Tuesday, 9 February 2010
Questions without Notice
I thank the member for Shortland for her question. She has always taken a strong interest in the health reform debate, including hosting forums with health professionals in her own area. This government came to office aware of the challenges facing the health system. It is why we increased hospital funding by 50 per cent, it is why we initiated a root-and-branch reform of the health system and it is why we increased GP training places by 35 per cent. Unlike the previous government, we are upfront about the challenges faced by the system.
Of course, when it comes to not being upfront, the Leader of the Opposition has form. This was the man who attacked cancer sufferer Bernie Banton and who harshly capped GP training places when more than 70 per cent of the country had a shortage of GPs. This is the man who strangled hospital funding. This was the man who was so incompetent and disloyal he was even fired by John Hewson. But he also told bald-face porkies to the public. So let us just turn the clock back to July 2004, a very different time to now in this parliament. There were leadership problems within the Liberal Party. The Liberals were in denial about climate change, the Liberals were running fear campaigns about interest rates.
On a point of order, Mr Speaker: I am wondering how this personal embittered slag-off of the Leader of the Opposition is within the minister’s responsibilities on health and ageing. How can she explain that?
When it comes to not being upfront with the public, the real rolled-gold winning performance was from the Leader of the Opposition when he was health minister, when he was asked on Four Corners about whether the Liberal Party would change the Medicare safety net.
Mr Speaker, I raise a point of order. I wish to draw your attention to the rulings and precedent established as far back as Speaker Snedden on the issue of the relevance of a question that called upon a minister responsible for their department to give a commentary to the House on the activities of their then opposition. I also draw your attention to the fact that Speaker Snedden and other Speakers ruled that it is not within the competence of a minister, irrespective of the question, to give commentary on the activities of an opposition. It has become so prevalent here that we hear nothing about the activities of this government from their own ministers.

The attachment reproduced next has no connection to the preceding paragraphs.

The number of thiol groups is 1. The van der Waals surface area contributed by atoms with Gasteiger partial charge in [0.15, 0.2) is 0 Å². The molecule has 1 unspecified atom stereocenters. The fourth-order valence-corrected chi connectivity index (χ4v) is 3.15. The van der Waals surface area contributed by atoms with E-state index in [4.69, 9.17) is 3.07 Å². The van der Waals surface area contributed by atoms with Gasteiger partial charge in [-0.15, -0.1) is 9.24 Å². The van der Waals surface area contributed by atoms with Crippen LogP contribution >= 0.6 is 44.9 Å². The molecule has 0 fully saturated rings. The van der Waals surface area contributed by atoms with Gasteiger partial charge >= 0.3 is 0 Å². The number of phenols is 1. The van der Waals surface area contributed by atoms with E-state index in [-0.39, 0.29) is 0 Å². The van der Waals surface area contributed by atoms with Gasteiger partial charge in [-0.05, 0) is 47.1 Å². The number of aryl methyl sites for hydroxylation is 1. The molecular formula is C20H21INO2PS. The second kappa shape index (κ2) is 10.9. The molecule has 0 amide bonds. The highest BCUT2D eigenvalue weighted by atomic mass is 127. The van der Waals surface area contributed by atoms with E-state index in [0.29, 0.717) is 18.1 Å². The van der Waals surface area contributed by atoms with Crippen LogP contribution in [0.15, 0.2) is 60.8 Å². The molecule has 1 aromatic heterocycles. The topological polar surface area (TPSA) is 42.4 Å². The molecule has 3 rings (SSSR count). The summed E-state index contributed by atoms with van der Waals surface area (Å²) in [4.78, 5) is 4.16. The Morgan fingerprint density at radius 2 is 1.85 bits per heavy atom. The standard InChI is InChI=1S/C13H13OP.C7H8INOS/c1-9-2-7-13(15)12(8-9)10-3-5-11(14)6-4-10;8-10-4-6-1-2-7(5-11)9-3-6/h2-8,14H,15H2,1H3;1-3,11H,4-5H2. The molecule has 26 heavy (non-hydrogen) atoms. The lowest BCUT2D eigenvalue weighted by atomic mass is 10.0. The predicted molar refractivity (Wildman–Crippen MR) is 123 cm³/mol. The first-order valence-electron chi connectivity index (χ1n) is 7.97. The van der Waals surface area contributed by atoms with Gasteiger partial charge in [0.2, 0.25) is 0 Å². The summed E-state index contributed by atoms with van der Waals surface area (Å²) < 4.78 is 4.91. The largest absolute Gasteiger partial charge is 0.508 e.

As I said in response to the Manager of Opposition Business’s point of order, the question was in order, and I have asked the minister to make her response relevant to that question. She appeared to be taking some of that advice before the member for O’Connor’s point of order. I will listen carefully to the response of the minister.
Thank you, Mr Speaker. I am always keen to take your advice and it is the reason that I am comparing and contrasting the performance of the Rudd government in delivering reforms in health and the performance of the Leader of the Opposition when he was the health minister. He was asked on Four Corners whether or not the Liberal Party would change the Medicare safety net. He said that the Liberal Party had a ‘cast-iron commitment, an absolutely rock solid ironclad commitment’, not to make any changes.
I got to thinking: he made a cast-iron promise, he made an ironclad guarantee. I wonder whether really Tony just has a problem with irons. There is no doubt about it, he just has a problem with irons. It was dishonest from the start. He knew that the expenses for the Medicare safety net were going through the roof. He knew it at the time of the election. He told an outright fib to the public and only seven months after they were elected he increased the threshold by a whopping 66 per cent. We know that this is a fateful warning bell for Australians who may or may not be considering voting for this man as Prime Minister of the country. He is just too big a risk to do that.